Walmart: How to Survive Disruption in Retail

In Strategic Acquisitions: Amazon vs Walmart (2017), I described how both retail giants were investing in digital capabilities in order to give an omnichannel customer experience while growing (keep growing and adapting) a successfull and sustainable business.

Acquisitions by Amazon and Walmart 2017-2018 face-to-face

Today, retail is more dynamic than ever due to the impact of technology and new types of communication (e.g. social media). The marketing funnel has changed, and the customer journey is impacted by a new brand-consumer relationship that multiplies touchpoints and puts the customer and the experience at the center. New retail has given rise to new business models, new distribution channels, new store formats, new marketing tools… The result is a Revolution that is reshaping operations in every industry (Fashion Goes Tech. A. Segura. 2021)

Amazon and Walmart, the kings of online and offline retail have invested in the other side of the coin (physical vs digital), building an omnichannel ecosystem. Many of the acquisitions are tech startups from Grocery, Media & Entertainment, Cloud Services, Financial Services, Artificial Intelligence, Logistics, even pure-players or retailers.

Both giants share something in common: investments in high-tech startups. Technology to empower the phygital business. I see growth as digital marketing: you need organic and inorganic strategies. M&A is a lever to accelerate digital transformation and this is the reason I’m illustrating Walmart’s adaption to the digital era through its latest acquisitions (in this case, inorganic strategies are acquisitions).

But Walmart is not only betting on acquisitions and is launching multiple initiatives too to reach their business, social and environmental targets. Walmart is empowering its business ecosystem through initiatives that focus on omnichannel, connecting supplier, brands, employees and customers, while enhancing customer experience. For example, Walmart Connect (formerly Walmart Media Group); Gatik Go Driverless (self-driving car pilot); new pet care services; pop-up distribution centers (eDCs); new checkout experience; piloting drone delivery; partnership with TikTok; launch of Walmart+, amongst others.

Since my post in 2017, Walmart acquired or invested in the following companies (not exhaustive):

  • Moosejaw is an online retailer of jackets, clothing, footwear, tents, backpacks and travel products for men, women, kids and babies.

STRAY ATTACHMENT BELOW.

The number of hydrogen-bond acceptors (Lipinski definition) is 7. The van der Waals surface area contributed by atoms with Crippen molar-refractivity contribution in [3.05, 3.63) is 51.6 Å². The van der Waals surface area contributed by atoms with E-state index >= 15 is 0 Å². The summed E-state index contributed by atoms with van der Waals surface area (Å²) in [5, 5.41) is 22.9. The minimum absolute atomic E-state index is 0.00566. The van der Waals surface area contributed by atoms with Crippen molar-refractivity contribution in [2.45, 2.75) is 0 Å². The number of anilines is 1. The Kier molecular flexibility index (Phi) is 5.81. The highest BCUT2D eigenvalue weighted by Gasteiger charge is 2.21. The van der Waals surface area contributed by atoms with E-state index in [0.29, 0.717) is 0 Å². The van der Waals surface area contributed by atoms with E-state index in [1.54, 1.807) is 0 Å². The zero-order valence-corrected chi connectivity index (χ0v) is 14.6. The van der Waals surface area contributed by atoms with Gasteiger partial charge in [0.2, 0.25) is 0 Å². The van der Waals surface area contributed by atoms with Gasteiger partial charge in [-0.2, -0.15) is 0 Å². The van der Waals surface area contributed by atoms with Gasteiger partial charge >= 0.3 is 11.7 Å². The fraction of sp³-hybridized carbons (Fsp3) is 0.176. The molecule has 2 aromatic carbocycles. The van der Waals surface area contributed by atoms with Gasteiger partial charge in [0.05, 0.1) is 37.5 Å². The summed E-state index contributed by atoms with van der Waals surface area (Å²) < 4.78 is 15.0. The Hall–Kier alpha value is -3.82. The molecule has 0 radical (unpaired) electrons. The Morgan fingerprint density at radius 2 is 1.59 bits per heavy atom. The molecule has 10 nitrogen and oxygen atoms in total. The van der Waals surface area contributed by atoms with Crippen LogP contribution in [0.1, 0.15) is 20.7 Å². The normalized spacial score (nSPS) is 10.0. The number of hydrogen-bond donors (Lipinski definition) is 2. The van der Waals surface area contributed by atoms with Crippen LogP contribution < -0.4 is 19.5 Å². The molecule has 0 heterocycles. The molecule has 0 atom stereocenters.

• Bonobos is an online apparel marketplace that designs and sells shirts, shorts, jeans, sweaters, blazers, golf pants, jackets and coats.
  • Parcel is a provider of last mile delivery services for online retailers.
  • Spatialand is an online platform that allows businesses to create virtual reality contents for gaming and entertainment sectors.
  • Flipkart is an E-commerce portal that sells apparel, footwear, smartphones, home appliances, furniture and computer accessories.
  • Cornershop is an on-demand delivery platform that enables users to order and buy groceries from local supermarkets.
  • Bare Necessities an online retailer of intimate apparel and underwear for women and men.
  • Eloquii is a designer, manufacturer and online retailer of apparels, shoes and accessories for women.
  • Art.com is an online retailer that specializes in providing wall art products.
  • Aspectiva is a provider of AI-based customer behavior analytics solutions for the retail sector.
  • Polymorph Labs is a monetization platform that offers unified reporting, self-service booking tools and channel management solutions for publishers.
  • Zeekit: Combining fashion and technology, Zeekit has developed a dynamic virtual fitting room, giving every person the chance to see themselves in any item of clothing found on-line.
  • Rakuten: Walmart invested $153 Million to accelerate the growth of Rakuten’s ecosystem in Japan and globally.
  • Fintech startup: Walmart announced the creation of a new fintech startup designed to develop and offer modern, innovative and affordable financial solutions. The new company is a strategic partnership with leading fintech investment firm Ribbit Capital.
  • MeMD: Founded in 2010 by an ER physician and entrepreneur, MeMD originated as a telehealth company that aimed to provide individuals and businesses with on-demand, online care for common illnesses and injuries.

Walmart’s Q4 and 2021 annual review reported an annual revenue of nearly $560 billion and $35 billion of growth; $40 billion of growth in constant currency. Walmart continues to build the next generation business model, investing in automation to fuel future sales and earnings growth. FY22 capital investments are expected to be nearly $14 billion to build supply chain capacity and automation to stay ahead of demand, improve the customer experience and increase productivity. U.S. comp sales increased 8.6% with strength across most key categories and U.S. eCommerce sales increased 69% with strong results across all channels.


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